Considering Sylvinho played the entire 2009 Champions League final victory for Barcelona over Manchester United 89 days before joining Manchester City on a free, more might have been expected of the former Arsenal left-back. But at 35 and signed as back-up to Wayne Bridge on a 12-month contract, the Brazilian fulfilled his role across 15 appearances.
26) Emerson Royal (Tottenham, 2021, £25.8m)
The fee reportedly gasted the notoriously financially sensible flabber of Barcelona. Emerson Royal soon found himself locked in a losing battle for minutes against Matt Doherty before his rival’s untimely injury. The summer arrival of Djed Spence and repurposing of Lucas Moura further obstructs that path and Tottenham are said to be looking for buyers.
25) Michael Reiziger (Middlesbrough, 2004, free)
After six years with Ajax, 12 months at AC Milan and seven seasons as a pretty regular fixture in the Barcelona first team, Michael Reiziger swapped European champion pedigree for parmos. The full-back even claimed to have rejected the opportunity to join La Liga winners Valencia because he wanted to fulfil his Premier League dream. He probably envisioned making more than 22 appearances in England’s top flight but there we go.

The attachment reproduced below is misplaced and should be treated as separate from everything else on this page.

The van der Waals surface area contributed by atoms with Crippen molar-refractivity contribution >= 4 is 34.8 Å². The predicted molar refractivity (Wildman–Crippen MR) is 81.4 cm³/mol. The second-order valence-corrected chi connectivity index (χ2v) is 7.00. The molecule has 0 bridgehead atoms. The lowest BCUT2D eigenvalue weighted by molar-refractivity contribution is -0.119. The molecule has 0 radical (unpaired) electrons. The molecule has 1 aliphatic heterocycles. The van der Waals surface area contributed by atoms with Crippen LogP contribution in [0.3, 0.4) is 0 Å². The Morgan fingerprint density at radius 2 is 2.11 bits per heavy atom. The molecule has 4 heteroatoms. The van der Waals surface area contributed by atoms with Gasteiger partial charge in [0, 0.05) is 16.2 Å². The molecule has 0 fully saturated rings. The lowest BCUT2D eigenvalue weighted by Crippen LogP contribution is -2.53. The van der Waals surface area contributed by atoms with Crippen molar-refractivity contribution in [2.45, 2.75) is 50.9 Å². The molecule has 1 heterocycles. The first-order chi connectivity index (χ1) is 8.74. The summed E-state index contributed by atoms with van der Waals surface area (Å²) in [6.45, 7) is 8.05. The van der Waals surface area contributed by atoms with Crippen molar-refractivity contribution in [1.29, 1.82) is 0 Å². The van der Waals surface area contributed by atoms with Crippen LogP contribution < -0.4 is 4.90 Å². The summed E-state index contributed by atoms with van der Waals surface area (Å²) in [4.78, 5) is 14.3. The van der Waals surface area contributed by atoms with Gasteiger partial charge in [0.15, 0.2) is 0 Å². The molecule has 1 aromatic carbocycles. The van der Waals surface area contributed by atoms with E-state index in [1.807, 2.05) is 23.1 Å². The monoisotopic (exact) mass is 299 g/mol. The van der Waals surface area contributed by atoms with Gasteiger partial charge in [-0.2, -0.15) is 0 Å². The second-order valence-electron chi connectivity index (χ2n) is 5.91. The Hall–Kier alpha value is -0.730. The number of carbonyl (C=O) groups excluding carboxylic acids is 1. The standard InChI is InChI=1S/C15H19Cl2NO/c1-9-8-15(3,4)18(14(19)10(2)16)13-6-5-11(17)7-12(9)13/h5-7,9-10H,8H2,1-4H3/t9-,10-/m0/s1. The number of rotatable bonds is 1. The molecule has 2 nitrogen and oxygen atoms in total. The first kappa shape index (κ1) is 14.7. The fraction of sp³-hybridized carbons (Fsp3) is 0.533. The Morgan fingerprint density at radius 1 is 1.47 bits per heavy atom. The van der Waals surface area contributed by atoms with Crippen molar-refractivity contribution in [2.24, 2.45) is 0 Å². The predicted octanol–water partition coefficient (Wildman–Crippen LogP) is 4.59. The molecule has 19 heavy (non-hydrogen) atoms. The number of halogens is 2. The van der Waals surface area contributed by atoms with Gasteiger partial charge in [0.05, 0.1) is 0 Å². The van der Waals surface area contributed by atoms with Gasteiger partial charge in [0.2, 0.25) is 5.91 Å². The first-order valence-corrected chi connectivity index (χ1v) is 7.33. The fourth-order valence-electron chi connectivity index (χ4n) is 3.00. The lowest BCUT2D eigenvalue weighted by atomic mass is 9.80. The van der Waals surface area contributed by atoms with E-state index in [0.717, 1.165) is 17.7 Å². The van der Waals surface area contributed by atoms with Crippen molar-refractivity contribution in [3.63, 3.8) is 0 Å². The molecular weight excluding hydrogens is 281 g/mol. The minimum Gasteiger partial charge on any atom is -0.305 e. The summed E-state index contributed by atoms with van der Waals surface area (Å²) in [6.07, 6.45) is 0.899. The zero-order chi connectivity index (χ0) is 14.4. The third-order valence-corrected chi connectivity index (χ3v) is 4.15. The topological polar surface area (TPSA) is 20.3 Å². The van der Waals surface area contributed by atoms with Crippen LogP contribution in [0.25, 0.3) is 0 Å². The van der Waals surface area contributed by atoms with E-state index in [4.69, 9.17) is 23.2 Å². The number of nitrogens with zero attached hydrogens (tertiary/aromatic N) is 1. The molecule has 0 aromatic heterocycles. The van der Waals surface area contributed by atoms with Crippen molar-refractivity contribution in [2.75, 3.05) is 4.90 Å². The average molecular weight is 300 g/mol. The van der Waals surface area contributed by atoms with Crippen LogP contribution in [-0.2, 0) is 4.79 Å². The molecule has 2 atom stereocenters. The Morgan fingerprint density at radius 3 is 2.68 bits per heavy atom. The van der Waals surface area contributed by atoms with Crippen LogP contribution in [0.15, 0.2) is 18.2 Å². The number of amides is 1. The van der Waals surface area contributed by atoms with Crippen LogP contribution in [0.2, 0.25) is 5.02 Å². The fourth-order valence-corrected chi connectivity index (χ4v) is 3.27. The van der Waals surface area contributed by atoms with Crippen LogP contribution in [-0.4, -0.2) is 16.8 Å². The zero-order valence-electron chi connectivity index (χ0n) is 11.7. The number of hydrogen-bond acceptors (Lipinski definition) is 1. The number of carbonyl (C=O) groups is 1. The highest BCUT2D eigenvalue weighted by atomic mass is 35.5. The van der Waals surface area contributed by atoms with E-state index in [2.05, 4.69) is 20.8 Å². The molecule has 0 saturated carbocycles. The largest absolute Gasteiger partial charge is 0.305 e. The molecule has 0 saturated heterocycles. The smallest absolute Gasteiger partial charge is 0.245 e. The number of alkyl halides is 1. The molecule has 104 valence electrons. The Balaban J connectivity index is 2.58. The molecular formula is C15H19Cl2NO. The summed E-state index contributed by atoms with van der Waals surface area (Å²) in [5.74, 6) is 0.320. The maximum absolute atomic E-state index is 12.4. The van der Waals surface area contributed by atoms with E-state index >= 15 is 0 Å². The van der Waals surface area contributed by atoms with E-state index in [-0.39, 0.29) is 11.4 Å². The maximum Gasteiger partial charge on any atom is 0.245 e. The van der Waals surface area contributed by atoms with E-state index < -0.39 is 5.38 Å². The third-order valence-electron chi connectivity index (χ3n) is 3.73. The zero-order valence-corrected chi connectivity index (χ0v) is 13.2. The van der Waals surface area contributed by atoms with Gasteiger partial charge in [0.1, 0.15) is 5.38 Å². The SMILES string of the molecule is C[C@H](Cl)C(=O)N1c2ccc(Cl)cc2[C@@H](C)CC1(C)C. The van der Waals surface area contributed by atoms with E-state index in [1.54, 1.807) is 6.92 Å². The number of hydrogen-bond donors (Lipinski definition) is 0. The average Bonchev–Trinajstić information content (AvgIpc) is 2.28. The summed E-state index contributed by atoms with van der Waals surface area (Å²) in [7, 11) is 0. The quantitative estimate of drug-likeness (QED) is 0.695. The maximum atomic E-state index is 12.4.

24) Junior Firpo (Leeds, 2021, £12.8m)
It speaks volumes that the player himself feels his second season with Leeds “can’t be worse” than his first. That might be an overly critical self-assessment considering many of Junior Firpo’s struggles were related to injury and illness, restricting him to 19 Premier League starts. The Whites only won four of those games – against Watford, Crystal Palace, Burnley and Brentford. But their heavy summer investment has thus far not involved the purchase of a new left-back so the 25-year-old might get his chance.
23) Gerard Deulofeu (Everton, 2015, £4.2m)